Make Edit Original Use the Right Program
When you Option/Alt-double click an image, or do its menu equivalent – select Edit Original from the Edit menu – InDesign opens the selected image’s linked original, native artwork in its originating program, ready for you to edit.
Sometimes, though, InDesign opens the original artwork in a program that wasn’t used to create it or can’t even edit it properly. It opens .jpegs in OS X’s Preview, for example, or vector .eps’s in Photoshop Elements. (I just tried it on my Windows laptop, and that’s what happened!)
The problem is that InDesign doesn’t have its own look-up table for which program created which file; instead, it uses your computer Operating System’s (OS X or Windows XP/2000) internal file associations to figure this out. You can’t do anything in InDesign to fix the problem, but it’s simple to do so in your computer. The added benefit is that afterwards, when you double-click an image in the Finder or Windows Explorer (the “My Documents” window), the artwork opens in the correct program there, too.
Show Your Extensions
Neither OS X nor Windows shows file extensions to the user by default, even though internally, they see them and rely upon them to match them to programs. A piece of artwork might appear to you in your computer’s directory windows as “forestscene” and you have no idea if that’s “forestscene.jpg” or “forestscene.tiff” or “forestscene.doc” for that matter. Double-clicking them is kind of like a crapshoot, you don’t know which program will open until you see the splash screen.
So the first thing to do is to change the default so your OS reveals file extensions to you as well as filenames, all the time.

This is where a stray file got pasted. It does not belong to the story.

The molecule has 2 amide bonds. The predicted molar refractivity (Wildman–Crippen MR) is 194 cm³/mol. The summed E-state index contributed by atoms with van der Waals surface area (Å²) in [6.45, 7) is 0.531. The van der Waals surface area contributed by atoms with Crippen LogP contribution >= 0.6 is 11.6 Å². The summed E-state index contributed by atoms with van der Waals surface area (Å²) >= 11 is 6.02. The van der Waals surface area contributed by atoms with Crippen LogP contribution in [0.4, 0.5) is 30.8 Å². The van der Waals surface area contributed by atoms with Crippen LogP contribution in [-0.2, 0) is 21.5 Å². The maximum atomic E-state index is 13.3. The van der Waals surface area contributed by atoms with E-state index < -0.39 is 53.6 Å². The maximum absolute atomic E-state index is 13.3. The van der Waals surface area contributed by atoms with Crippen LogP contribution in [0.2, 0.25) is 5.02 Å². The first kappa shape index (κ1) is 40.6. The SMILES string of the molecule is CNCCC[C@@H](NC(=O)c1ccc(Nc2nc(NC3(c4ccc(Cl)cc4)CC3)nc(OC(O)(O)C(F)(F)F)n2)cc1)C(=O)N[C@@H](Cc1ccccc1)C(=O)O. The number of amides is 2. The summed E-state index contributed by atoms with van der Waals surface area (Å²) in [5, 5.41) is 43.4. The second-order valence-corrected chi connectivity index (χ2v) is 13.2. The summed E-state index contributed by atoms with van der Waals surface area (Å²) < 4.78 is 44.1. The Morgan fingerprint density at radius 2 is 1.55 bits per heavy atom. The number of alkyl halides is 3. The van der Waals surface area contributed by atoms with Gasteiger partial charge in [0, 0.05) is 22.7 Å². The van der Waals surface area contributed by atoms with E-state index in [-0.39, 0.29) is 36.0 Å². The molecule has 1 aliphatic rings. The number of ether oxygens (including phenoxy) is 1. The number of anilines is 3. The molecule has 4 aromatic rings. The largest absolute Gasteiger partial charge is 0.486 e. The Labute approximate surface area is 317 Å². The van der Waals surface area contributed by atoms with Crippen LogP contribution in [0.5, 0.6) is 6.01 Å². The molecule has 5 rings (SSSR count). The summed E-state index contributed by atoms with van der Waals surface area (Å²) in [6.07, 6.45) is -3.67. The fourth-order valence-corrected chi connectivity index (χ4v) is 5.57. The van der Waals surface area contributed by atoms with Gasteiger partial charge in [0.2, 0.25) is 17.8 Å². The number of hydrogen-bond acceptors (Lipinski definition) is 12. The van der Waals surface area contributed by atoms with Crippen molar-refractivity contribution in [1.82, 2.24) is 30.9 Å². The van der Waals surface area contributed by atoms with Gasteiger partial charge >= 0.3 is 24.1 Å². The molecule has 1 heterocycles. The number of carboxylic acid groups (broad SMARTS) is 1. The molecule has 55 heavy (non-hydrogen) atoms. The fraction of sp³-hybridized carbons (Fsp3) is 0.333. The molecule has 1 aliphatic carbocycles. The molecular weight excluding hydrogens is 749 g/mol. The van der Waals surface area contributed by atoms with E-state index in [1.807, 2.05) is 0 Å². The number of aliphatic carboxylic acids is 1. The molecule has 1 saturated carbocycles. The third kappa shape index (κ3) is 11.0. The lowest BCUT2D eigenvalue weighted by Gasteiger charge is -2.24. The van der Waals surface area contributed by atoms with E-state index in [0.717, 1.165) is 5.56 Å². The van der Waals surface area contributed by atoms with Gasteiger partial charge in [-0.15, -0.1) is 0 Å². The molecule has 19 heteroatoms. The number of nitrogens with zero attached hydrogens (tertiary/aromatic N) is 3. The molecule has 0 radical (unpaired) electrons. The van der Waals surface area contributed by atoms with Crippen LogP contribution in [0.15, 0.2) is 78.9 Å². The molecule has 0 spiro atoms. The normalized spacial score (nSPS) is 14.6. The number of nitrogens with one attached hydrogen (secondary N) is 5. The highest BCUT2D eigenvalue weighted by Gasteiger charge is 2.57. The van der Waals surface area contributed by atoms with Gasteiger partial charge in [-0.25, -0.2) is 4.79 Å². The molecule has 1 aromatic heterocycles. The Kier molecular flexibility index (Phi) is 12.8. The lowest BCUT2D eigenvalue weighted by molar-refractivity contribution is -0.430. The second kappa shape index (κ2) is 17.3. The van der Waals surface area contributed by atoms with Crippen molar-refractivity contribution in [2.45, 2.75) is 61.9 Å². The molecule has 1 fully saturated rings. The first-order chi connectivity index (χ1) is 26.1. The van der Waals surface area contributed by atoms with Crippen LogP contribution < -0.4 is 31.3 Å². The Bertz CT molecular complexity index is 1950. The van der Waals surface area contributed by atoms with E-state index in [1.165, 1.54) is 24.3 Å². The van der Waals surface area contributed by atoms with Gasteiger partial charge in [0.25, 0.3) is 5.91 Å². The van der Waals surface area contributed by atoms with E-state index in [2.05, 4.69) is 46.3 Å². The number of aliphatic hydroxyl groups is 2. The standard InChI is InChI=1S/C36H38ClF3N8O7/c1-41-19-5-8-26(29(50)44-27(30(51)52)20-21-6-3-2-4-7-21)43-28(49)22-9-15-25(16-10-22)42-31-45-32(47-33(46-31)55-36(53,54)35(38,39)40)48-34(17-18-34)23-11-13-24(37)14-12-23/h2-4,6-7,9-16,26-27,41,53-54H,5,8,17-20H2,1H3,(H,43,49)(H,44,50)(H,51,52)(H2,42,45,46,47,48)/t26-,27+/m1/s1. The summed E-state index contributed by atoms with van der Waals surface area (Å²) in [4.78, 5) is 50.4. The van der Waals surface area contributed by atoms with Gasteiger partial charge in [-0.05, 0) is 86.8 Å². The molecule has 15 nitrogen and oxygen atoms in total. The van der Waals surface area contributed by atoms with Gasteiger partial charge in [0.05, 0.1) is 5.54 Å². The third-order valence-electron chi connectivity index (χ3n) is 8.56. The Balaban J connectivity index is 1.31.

In Windows, go to the Tools menu in any My Computer or Windows Explorer window, select Folder Options, click the View tab, and turn off (uncheck) the Hide Extensions for Known File Types option.
In Mac OS X, go to the Finder, choose Preferences from the Finder menu, click the Advanced panel, and turn on (check) the Show All File Extensions option.
Associate the Program with the Extension
Now that you can see all file extensions in the Finder or Windows Explorer, you can select an example file and change its associated program for all files carrying that extension.
In Windows, right-click any file containing an extension that’s confusing InDesign’s Edit Original (e.g., if it opens .jpg files in the wrong program, right-click any file that ends in .jpg) and select Open With from the contextual menu. In the Open With dialog box, click the program you want InDesign to use for files of this type (with this extension). If it’s not listed, click Browse to see all your applications and select it there.
Before you leave this dialog box, do the most important step: turn on the “Always Use the Selected Program to Open this Kind of File” check box.
In Mac OS X, select a file in the Finder as described above, and choose Get Info (Command-I) from the File menu. In the Open With panel, select the program you want InDesign to use for Edit Original for files with this extension, and – most importantly – click the Change All button. (That doesn’t actually change any files, it just changes the program association for all files with this extension.)
By the way, you can Control/right-click a file in the Finder and choose Open With there, too. The problem is that the contextual menu lacks the crucial Change All button.
To test your work, double-click the file in the Finder/Windows Explorer and see if it opens up in the program you told it to. Or, place that file – or any file with the same filename extension – into an InDesign document and try Edit Original. You should see the linked, original file open in the desired application.